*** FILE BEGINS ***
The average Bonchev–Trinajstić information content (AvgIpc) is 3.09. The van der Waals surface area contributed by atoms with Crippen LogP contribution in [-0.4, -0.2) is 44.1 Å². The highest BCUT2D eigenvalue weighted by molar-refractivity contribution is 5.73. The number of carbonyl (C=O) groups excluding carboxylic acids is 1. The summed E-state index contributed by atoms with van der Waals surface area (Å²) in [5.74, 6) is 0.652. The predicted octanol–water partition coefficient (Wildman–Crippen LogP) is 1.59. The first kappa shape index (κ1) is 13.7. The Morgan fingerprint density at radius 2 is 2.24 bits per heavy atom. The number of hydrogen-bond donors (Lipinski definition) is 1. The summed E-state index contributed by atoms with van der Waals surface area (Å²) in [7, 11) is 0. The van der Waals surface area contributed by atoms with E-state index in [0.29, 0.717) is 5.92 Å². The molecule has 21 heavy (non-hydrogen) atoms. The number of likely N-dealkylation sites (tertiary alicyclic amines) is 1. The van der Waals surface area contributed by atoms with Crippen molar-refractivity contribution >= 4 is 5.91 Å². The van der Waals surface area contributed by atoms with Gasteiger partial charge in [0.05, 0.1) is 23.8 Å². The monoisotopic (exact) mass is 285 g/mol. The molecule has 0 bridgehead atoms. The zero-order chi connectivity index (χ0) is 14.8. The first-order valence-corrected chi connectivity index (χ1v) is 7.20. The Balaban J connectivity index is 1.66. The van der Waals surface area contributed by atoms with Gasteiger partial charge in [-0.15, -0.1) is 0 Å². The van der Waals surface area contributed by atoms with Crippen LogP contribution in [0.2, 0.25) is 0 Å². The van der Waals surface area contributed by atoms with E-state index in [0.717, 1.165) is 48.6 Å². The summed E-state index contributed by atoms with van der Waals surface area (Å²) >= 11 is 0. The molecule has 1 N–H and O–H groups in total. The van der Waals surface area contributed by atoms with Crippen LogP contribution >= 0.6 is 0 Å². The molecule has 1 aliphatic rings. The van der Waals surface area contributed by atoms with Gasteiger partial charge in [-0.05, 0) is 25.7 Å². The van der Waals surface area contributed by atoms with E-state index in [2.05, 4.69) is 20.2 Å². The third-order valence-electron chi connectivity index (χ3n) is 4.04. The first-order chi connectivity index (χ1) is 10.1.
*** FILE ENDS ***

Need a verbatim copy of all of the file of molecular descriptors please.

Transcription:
The average Bonchev–Trinajstić information content (AvgIpc) is 3.09. The van der Waals surface area contributed by atoms with Crippen LogP contribution in [-0.4, -0.2) is 44.1 Å². The highest BCUT2D eigenvalue weighted by molar-refractivity contribution is 5.73. The number of carbonyl (C=O) groups excluding carboxylic acids is 1. The summed E-state index contributed by atoms with van der Waals surface area (Å²) in [5.74, 6) is 0.652. The predicted octanol–water partition coefficient (Wildman–Crippen LogP) is 1.59. The first kappa shape index (κ1) is 13.7. The Morgan fingerprint density at radius 2 is 2.24 bits per heavy atom. The number of hydrogen-bond donors (Lipinski definition) is 1. The summed E-state index contributed by atoms with van der Waals surface area (Å²) in [7, 11) is 0. The van der Waals surface area contributed by atoms with E-state index in [0.29, 0.717) is 5.92 Å². The molecule has 21 heavy (non-hydrogen) atoms. The number of likely N-dealkylation sites (tertiary alicyclic amines) is 1. The van der Waals surface area contributed by atoms with Crippen molar-refractivity contribution >= 4 is 5.91 Å². The van der Waals surface area contributed by atoms with Gasteiger partial charge in [0.05, 0.1) is 23.8 Å². The monoisotopic (exact) mass is 285 g/mol. The molecule has 0 bridgehead atoms. The zero-order chi connectivity index (χ0) is 14.8. The first-order valence-corrected chi connectivity index (χ1v) is 7.20. The Balaban J connectivity index is 1.66. The van der Waals surface area contributed by atoms with Gasteiger partial charge in [-0.15, -0.1) is 0 Å². The van der Waals surface area contributed by atoms with Crippen LogP contribution in [0.2, 0.25) is 0 Å². The van der Waals surface area contributed by atoms with E-state index in [0.717, 1.165) is 48.6 Å². The summed E-state index contributed by atoms with van der Waals surface area (Å²) >= 11 is 0. The molecule has 1 N–H and O–H groups in total. The van der Waals surface area contributed by atoms with Crippen LogP contribution >= 0.6 is 0 Å². The molecule has 1 aliphatic rings. The van der Waals surface area contributed by atoms with Gasteiger partial charge in [-0.05, 0) is 25.7 Å². The van der Waals surface area contributed by atoms with E-state index in [2.05, 4.69) is 20.2 Å². The third-order valence-electron chi connectivity index (χ3n) is 4.04. The first-order chi connectivity index (χ1) is 10.1.